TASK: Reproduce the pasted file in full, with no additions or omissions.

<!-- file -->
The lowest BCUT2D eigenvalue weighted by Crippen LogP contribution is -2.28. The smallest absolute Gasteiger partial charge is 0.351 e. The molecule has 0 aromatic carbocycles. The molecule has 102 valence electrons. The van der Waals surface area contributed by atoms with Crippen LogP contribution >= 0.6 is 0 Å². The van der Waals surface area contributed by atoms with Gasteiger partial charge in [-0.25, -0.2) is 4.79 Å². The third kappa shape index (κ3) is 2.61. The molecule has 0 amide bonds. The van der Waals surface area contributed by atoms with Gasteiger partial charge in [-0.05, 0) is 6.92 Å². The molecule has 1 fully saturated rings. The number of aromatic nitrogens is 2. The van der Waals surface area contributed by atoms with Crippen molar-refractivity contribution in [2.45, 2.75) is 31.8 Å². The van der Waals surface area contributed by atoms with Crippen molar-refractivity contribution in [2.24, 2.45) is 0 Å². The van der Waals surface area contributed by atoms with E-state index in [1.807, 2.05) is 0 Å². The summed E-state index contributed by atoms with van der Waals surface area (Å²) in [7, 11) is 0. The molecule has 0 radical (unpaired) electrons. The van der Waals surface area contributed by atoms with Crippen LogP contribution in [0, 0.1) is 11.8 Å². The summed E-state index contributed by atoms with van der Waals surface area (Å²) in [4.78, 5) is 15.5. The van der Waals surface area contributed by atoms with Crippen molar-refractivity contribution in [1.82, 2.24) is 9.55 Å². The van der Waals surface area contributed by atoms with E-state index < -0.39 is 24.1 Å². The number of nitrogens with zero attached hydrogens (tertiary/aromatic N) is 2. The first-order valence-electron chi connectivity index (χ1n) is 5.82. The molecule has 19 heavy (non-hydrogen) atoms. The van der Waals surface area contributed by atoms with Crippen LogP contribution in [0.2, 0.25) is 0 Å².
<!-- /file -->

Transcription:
The lowest BCUT2D eigenvalue weighted by Crippen LogP contribution is -2.28. The smallest absolute Gasteiger partial charge is 0.351 e. The molecule has 0 aromatic carbocycles. The molecule has 102 valence electrons. The van der Waals surface area contributed by atoms with Crippen LogP contribution >= 0.6 is 0 Å². The van der Waals surface area contributed by atoms with Gasteiger partial charge in [-0.25, -0.2) is 4.79 Å². The third kappa shape index (κ3) is 2.61. The molecule has 0 amide bonds. The van der Waals surface area contributed by atoms with Gasteiger partial charge in [-0.05, 0) is 6.92 Å². The molecule has 1 fully saturated rings. The number of aromatic nitrogens is 2. The van der Waals surface area contributed by atoms with Crippen molar-refractivity contribution in [2.45, 2.75) is 31.8 Å². The van der Waals surface area contributed by atoms with Crippen molar-refractivity contribution in [2.24, 2.45) is 0 Å². The van der Waals surface area contributed by atoms with E-state index in [1.807, 2.05) is 0 Å². The summed E-state index contributed by atoms with van der Waals surface area (Å²) in [7, 11) is 0. The molecule has 0 radical (unpaired) electrons. The van der Waals surface area contributed by atoms with Crippen LogP contribution in [0, 0.1) is 11.8 Å². The summed E-state index contributed by atoms with van der Waals surface area (Å²) in [4.78, 5) is 15.5. The van der Waals surface area contributed by atoms with Crippen molar-refractivity contribution in [1.82, 2.24) is 9.55 Å². The van der Waals surface area contributed by atoms with E-state index < -0.39 is 24.1 Å². The number of nitrogens with zero attached hydrogens (tertiary/aromatic N) is 2. The first-order valence-electron chi connectivity index (χ1n) is 5.82. The molecule has 19 heavy (non-hydrogen) atoms. The van der Waals surface area contributed by atoms with Crippen LogP contribution in [0.2, 0.25) is 0 Å².